Physical functioning and pain are core outcome measures for people undergoing TKA surgery, [25] which was confirmed by patients and orthopaedic surgeons [26]. Mizner et al. advised using both performance-based measure and patient-reported measure for measuring physical functioning [27]. Therefore, performance-based physical functioning (TUG), self-reported physical functioning (KOOS-ADL) and pain (VAS) were used as outcome measures. The recovery trajectories were based on measurements preoperatively, and three days, two weeks and six weeks after surgery. All outcome measures were also measured at one year after surgery.

The TUG is a multi-activity measure [22]. Patients were asked to stand up from an armchair (with a seat height of 46 cm), walk three metres, turn and walk back to the armchair without assistance. For scoring the TUG, the time in seconds to complete the task was measured. The instructions were to walk safely, but as fast as possible. The test was assessed twice and the lowest time score was used as outcome measure.

Self-reported physical functioning was measured with the KOOS. The KOOS is composed of five separately scored subscales: pain, symptoms, ADL, activities in sports and recreation, and knee-related quality of life [23, 28]. Answers were given using a Likert scale, and each question was answered with a score from 0 to 4. A normalised score from 0 to 100 was calculated for each domain (100 indicates no symptoms/pain, and 0 indicates extreme symptoms/pain). The KOOS has excellent reliability and good content and construct validity when used for short- and long-term follow-up of knee injury [29, 30]. It has been validated for people with TKA [29,30,31]. The score per subscale was determined and only the subscale ADL was used to measure outcome.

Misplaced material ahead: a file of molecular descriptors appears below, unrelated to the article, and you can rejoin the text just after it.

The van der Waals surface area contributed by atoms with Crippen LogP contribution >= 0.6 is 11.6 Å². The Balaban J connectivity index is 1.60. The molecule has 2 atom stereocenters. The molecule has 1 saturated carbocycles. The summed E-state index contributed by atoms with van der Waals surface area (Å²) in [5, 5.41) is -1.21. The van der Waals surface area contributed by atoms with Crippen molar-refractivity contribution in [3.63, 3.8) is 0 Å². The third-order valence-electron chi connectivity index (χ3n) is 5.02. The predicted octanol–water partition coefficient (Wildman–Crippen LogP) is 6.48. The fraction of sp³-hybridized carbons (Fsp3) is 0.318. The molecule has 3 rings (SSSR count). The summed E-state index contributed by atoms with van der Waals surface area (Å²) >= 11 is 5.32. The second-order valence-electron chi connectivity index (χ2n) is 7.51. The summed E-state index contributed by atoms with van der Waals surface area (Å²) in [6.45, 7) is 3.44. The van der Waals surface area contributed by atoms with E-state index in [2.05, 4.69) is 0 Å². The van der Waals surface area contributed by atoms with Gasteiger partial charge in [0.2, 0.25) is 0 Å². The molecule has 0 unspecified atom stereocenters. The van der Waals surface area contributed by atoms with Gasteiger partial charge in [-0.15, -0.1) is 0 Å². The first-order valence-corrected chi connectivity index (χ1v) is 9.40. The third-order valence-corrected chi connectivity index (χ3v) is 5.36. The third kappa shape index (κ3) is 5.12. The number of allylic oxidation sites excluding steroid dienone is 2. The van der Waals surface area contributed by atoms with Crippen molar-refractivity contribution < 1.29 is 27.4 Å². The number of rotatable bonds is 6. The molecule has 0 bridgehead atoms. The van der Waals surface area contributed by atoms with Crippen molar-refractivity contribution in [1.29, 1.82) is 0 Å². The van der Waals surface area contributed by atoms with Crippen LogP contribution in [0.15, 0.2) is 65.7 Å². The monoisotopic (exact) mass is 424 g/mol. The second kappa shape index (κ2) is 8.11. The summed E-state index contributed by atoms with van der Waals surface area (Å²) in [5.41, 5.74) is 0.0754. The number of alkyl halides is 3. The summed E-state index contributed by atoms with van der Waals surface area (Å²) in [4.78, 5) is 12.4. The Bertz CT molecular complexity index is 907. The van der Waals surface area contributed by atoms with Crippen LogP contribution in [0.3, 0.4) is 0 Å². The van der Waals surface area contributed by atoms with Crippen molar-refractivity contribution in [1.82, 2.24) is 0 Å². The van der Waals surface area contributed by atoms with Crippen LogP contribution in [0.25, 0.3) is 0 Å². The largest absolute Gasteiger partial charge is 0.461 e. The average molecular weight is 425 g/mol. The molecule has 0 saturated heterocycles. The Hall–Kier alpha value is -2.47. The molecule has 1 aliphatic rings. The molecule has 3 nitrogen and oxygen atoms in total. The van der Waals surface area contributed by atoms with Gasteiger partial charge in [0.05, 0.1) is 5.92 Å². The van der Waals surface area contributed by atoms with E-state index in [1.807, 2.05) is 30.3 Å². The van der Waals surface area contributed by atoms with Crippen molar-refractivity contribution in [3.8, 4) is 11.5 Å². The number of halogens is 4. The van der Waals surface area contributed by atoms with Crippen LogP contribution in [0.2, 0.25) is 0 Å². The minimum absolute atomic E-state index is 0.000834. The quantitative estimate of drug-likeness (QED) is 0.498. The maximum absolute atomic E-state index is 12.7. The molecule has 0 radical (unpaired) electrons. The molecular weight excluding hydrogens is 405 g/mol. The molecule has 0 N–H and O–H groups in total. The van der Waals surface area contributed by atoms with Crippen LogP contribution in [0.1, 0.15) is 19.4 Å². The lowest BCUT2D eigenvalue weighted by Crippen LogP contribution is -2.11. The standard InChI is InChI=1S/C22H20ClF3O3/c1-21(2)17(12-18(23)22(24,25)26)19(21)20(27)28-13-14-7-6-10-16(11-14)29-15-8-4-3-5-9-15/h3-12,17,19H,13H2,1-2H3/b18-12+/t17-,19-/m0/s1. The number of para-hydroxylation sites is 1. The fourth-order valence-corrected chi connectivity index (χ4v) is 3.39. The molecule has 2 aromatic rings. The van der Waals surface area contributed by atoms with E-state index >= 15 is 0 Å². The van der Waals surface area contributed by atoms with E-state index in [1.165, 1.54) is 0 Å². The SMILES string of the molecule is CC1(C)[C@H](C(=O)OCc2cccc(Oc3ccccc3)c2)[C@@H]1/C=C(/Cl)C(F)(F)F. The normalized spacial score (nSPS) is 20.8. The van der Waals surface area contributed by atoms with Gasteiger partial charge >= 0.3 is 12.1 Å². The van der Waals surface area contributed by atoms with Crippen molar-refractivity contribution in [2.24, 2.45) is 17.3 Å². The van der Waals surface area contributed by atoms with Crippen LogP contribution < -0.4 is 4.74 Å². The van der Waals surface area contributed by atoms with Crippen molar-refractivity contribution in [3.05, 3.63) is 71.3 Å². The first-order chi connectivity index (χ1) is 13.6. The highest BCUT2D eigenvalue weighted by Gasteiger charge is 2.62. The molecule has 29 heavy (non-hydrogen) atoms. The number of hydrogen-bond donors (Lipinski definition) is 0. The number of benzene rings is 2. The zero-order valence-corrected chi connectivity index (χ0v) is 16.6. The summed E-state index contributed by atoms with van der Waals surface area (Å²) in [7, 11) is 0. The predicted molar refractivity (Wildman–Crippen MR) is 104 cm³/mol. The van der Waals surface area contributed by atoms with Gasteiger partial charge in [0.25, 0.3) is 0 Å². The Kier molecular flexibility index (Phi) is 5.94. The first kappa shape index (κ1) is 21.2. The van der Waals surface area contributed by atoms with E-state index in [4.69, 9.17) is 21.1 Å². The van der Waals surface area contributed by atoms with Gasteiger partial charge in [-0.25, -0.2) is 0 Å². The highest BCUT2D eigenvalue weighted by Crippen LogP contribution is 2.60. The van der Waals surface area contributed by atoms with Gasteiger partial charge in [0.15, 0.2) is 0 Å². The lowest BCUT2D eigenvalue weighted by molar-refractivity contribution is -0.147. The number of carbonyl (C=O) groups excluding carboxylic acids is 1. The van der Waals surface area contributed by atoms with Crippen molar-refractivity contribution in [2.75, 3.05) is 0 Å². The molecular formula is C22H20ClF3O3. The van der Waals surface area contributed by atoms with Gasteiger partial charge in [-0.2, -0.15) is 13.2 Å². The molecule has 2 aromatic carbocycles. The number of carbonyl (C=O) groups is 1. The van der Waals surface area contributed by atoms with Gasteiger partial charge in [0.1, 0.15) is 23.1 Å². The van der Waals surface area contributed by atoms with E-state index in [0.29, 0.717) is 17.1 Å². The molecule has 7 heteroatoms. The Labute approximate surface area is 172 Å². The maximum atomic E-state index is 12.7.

The VAS was used to measure pain [24]. Patients were asked to mark on a 100-mm line their pain rating during the last week, where 0 corresponded to no pain and 100 corresponded to worst imaginable pain.

Statistical analysis

Patient baseline and preoperative characteristics were described as median [interquartile range (IQR)] or number of patients (percentage). The subpopulations of patients based on the postoperative performance-based physical functioning and self-reported physical functioning outcome trajectories and pain outcome trajectories during six weeks were identified using latent class mixed model (LCMM). The LCMM finds potential latent profiles in heterogeneous populations. It combines a latent class model to identify homogenous latent classes of subjects and a mixed model to describe the mean trajectory over time in each latent group, while taking into account the individual correlation between repeated measures. Each subpopulation has its own physical functioning (TUG, KOOS-ADL) or pain (VAS) growth parameters. We fitted the models using not only linear functions of time but also quadratic functions to allow nonlinear mean trajectories over time. The optimal number of classes was determined using a forward procedure, starting with one class and no subpopulations in the study sample. Then one class was added for each model. To evaluate if the model with one added class improved, three steps were taken: 1) The Bayesian information criterion (BIC) was used [10, 13, 32]. The BIC considered the likelihood of the model and the number of parameters in the model. A lower BIC value indicates a better model fit [33] and is a guidance to decide the optimal number of classes [10, 13, 32]; 2) Patients were assigned to their most likely class based on a posterior probability of ≥0.7 [32].